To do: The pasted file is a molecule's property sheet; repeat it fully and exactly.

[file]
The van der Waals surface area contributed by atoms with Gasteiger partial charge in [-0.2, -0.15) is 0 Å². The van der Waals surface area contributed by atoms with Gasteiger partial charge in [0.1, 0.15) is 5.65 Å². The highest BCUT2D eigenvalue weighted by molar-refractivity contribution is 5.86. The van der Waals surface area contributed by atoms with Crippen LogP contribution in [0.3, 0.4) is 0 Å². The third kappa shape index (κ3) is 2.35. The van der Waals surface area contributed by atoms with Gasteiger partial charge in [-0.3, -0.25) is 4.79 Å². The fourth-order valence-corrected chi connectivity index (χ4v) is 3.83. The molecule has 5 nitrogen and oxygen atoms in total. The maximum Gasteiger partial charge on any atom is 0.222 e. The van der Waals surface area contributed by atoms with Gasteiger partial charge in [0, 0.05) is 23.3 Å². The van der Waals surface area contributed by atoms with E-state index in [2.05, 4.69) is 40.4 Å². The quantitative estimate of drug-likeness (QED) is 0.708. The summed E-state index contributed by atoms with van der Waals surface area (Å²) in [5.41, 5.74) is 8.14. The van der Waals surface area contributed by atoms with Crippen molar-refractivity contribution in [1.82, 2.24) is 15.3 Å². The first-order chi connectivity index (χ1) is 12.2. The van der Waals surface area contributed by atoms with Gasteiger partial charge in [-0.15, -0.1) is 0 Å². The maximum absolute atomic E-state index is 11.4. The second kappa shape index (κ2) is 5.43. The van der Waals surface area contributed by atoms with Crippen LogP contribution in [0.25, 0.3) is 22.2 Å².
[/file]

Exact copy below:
The van der Waals surface area contributed by atoms with Gasteiger partial charge in [-0.2, -0.15) is 0 Å². The van der Waals surface area contributed by atoms with Gasteiger partial charge in [0.1, 0.15) is 5.65 Å². The highest BCUT2D eigenvalue weighted by molar-refractivity contribution is 5.86. The van der Waals surface area contributed by atoms with Crippen LogP contribution in [0.3, 0.4) is 0 Å². The third kappa shape index (κ3) is 2.35. The van der Waals surface area contributed by atoms with Gasteiger partial charge in [-0.3, -0.25) is 4.79 Å². The fourth-order valence-corrected chi connectivity index (χ4v) is 3.83. The molecule has 5 nitrogen and oxygen atoms in total. The maximum Gasteiger partial charge on any atom is 0.222 e. The van der Waals surface area contributed by atoms with Gasteiger partial charge in [0, 0.05) is 23.3 Å². The van der Waals surface area contributed by atoms with E-state index in [2.05, 4.69) is 40.4 Å². The quantitative estimate of drug-likeness (QED) is 0.708. The summed E-state index contributed by atoms with van der Waals surface area (Å²) in [5.41, 5.74) is 8.14. The van der Waals surface area contributed by atoms with Crippen molar-refractivity contribution in [1.82, 2.24) is 15.3 Å². The first-order chi connectivity index (χ1) is 12.2. The van der Waals surface area contributed by atoms with Gasteiger partial charge in [-0.15, -0.1) is 0 Å². The maximum absolute atomic E-state index is 11.4. The second kappa shape index (κ2) is 5.43. The van der Waals surface area contributed by atoms with Crippen LogP contribution in [0.25, 0.3) is 22.2 Å².